Wearing a simple dress and an innocent smile, twelve-year-old Saraswati Etlapuram seems like any other carefree little girl who lives in Hyderabad, India. Below the surface, however, she ponders questions about injustices that she doesn’t understand:
Why do people shun me?
Why am I not permitted to attend school like other children?
Is it true that I will never be married?
Although she is perfectly healthy, Saraswati is treated like a leper—because her parents have leprosy.
Saraswati is not alone. In India—a nation that has more cases of leprosy than any other—countless children of lepers are treated as outcasts of society, just like their parents.
Modern leprosy is generally not very contagious. Two doses of specialized antibiotics halt the progress of the disease, making it essentially incommunicable. Still, leprosy’s stigma doesn’t die easily in India. Lepers are considered cursed, and they are often driven from their own homes and disowned. Most can’t find jobs, so they resort to begging to survive. Few people will even associate with a leper’s family members, and the children of lepers are banned from attending school.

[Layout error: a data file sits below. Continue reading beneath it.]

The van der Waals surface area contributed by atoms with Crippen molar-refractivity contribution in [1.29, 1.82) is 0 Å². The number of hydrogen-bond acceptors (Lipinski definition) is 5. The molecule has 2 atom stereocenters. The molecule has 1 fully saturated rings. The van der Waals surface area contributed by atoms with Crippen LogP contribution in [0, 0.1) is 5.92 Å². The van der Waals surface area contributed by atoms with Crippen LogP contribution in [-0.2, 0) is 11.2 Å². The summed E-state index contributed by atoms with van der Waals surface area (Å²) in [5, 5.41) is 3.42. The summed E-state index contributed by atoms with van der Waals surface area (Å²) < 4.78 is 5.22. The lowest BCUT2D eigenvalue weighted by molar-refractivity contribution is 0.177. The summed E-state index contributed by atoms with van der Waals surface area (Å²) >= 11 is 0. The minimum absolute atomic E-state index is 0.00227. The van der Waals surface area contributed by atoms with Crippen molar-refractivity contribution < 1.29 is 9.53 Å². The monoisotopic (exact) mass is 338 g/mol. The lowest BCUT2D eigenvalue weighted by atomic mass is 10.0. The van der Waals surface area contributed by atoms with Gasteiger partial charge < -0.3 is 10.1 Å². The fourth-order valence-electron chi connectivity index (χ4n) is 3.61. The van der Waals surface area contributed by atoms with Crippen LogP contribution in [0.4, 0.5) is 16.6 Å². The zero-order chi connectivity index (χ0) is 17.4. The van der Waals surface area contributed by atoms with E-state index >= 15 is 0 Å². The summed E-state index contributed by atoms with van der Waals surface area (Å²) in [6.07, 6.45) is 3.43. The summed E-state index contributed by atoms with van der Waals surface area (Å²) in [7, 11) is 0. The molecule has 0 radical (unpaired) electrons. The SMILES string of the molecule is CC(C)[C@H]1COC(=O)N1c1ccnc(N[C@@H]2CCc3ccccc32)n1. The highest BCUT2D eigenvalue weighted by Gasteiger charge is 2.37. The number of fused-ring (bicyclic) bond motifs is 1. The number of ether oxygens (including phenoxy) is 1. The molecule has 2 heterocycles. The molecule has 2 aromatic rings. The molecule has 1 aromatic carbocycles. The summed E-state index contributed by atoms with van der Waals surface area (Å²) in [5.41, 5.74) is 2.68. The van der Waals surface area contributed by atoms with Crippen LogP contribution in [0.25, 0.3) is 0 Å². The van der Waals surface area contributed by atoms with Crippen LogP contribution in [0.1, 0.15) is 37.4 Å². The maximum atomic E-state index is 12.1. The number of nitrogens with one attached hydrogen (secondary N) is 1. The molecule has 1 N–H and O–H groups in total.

In Hyderabad, where Saraswati and her family live with over four million other inhabitants, the city council passed an ordinance that forbids lepers from begging. That ordinance forced an estimated four thousand lepers and their families to the city outskirts, where they cling to a precarious existence.
With assistance from Heaven’s Family’s Lepers Fund, our ministry partner in Hyderabad, pastor Joab Lohara, has been doing all he can to serve the city’s banished lepers, providing food, clothing, blankets, soap, medicines, and the gospel of Jesus Christ. It was through his ministry that Saraswati’s parents came to Christ. Joab laments, however, that he has been unable to do anything to provide an education for the outcast children of lepers. He told us of his dream to open a special school just for them. Just $20 per child per month could pay for a rented building and the salaries of two teachers, as well as books, meals, and some medical attention.
Joab’s proposal proved too irresistible, and after much prayer, we’ve pledged to him that we will do our best to find 35 sponsors who will give $20 per month so that his school can open its doors to 35 children of lepers.
Saraswati dreams that she will be one of those blessed students. She also dreams of being a teacher herself one day. We hope to make her dreams come true.